These data suggest that the absence of HTN, obesity, and DM by ages 45 years and 55 years is associated with up to 86% lower risks for incident heart failure in men and women across the remaining life course. The avoidance of HTN, obesity, and DM by ages 45 years and 55 years may substantially prolong heart failure–free survival and reduce heart failure–related morbidity. These data underscore the importance of preventing the development of risk factors in mid-life for decreasing the public health impact of heart failure. Lastly, quantification of heart failure–free survival may be a novel, useful tool for risk communication to patients for the purposes of promoting cardiovascular health.
COMPETENCY IN MEDICAL KNOWLEDGE: Patients without hypertension, obesity, and diabetes by mid-life have substantially lower risk for developing heart failure, more years lived free from heart failure, and reduced heart failure-related morbidity.
TRANSLATIONAL OUTLOOK 1: Preventing the development of risk factors for heart failure may be an effective strategy to reduce to the public health burden of heart failure.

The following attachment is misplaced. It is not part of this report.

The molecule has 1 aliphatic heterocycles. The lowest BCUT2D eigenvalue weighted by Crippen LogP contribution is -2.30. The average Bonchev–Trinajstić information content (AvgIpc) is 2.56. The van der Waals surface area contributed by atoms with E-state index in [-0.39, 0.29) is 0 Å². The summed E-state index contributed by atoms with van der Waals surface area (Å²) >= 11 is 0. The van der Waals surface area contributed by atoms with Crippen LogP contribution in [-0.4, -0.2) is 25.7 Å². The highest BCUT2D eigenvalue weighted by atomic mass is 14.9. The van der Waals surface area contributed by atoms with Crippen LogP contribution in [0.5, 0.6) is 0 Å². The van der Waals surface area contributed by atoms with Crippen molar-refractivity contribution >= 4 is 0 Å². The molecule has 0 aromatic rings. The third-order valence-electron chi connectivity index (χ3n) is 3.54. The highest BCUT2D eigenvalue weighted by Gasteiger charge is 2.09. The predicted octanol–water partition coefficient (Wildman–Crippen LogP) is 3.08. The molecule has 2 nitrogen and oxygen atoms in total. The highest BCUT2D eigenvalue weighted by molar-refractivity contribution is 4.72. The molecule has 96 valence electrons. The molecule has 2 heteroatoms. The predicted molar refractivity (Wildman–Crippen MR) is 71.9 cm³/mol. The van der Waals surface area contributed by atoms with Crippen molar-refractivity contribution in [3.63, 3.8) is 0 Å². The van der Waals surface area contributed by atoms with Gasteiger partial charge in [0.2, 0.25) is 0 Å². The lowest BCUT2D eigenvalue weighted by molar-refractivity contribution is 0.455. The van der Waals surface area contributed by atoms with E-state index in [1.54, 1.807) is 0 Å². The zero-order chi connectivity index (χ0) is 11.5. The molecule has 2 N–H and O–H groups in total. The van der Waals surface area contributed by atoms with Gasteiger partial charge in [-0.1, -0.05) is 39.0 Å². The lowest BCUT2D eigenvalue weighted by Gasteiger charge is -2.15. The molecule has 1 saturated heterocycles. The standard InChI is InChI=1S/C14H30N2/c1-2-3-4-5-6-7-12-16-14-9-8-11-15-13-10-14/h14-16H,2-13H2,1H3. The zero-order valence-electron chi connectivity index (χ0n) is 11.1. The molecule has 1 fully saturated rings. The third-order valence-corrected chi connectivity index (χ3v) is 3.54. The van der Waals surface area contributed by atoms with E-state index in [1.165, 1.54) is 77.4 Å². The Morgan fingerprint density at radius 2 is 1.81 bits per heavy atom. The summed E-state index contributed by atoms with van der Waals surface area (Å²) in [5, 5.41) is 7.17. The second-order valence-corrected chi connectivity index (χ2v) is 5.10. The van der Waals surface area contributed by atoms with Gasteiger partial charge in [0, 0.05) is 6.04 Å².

TRANSLATIONAL OUTLOOK 2: Novel measures of risk, such as years lived free from heart failure, may be a useful tool for communicating risk or for informing public health strategies.
The authors thank the investigators of all the cohort studies included in this analysis for their hard work and dedication in collecting the underlying data, and especially the study participants, whose dedication and commitment have formed the basis of profound observations regarding health and disease that have contributed to improved health, longevity, and quality of life for millions of persons.
For an expanded Methods section as well as supplemental tables and figures, please see the online version of this article.
The Cardiovascular Disease Lifetime Risk Pooling has been supported by R21 HL085375 from the National Heart, Lung, and Blood Institute (NHLBI) and by institutional funds from Northwestern University Feinberg School of Medicine. This study was conducted with the use of limited-access datasets obtained by the NHLBI and does not necessarily reflect the opinions or views of the study investigators or the NHLBI. The ARIC study, Framingham Heart study, and the Framingham Offspring study are conducted and supported by the NHLBI in collaboration with the study investigators. Dr. Ahmad is supported by the NHLBI of the National Institutes of Health under Award number T32HL069771 and by a 2015 Research Fellowship Award from the Heart Failure Society of America. Dr. Rich has received honoraria from Otsuka from the speaker’s bureau. Dr. Wilkins is in part supported by NIH Loan Repayment Program. All other authors have reported that they have no relationships relevant to the contents of this paper to disclose.
- Abbreviations and Acronyms
- body mass index
- confidence interval
- cardiovascular disease
- hazard ratio
- Received April 27, 2016.
- Revision received August 10, 2016.
- Accepted August 10, 2016.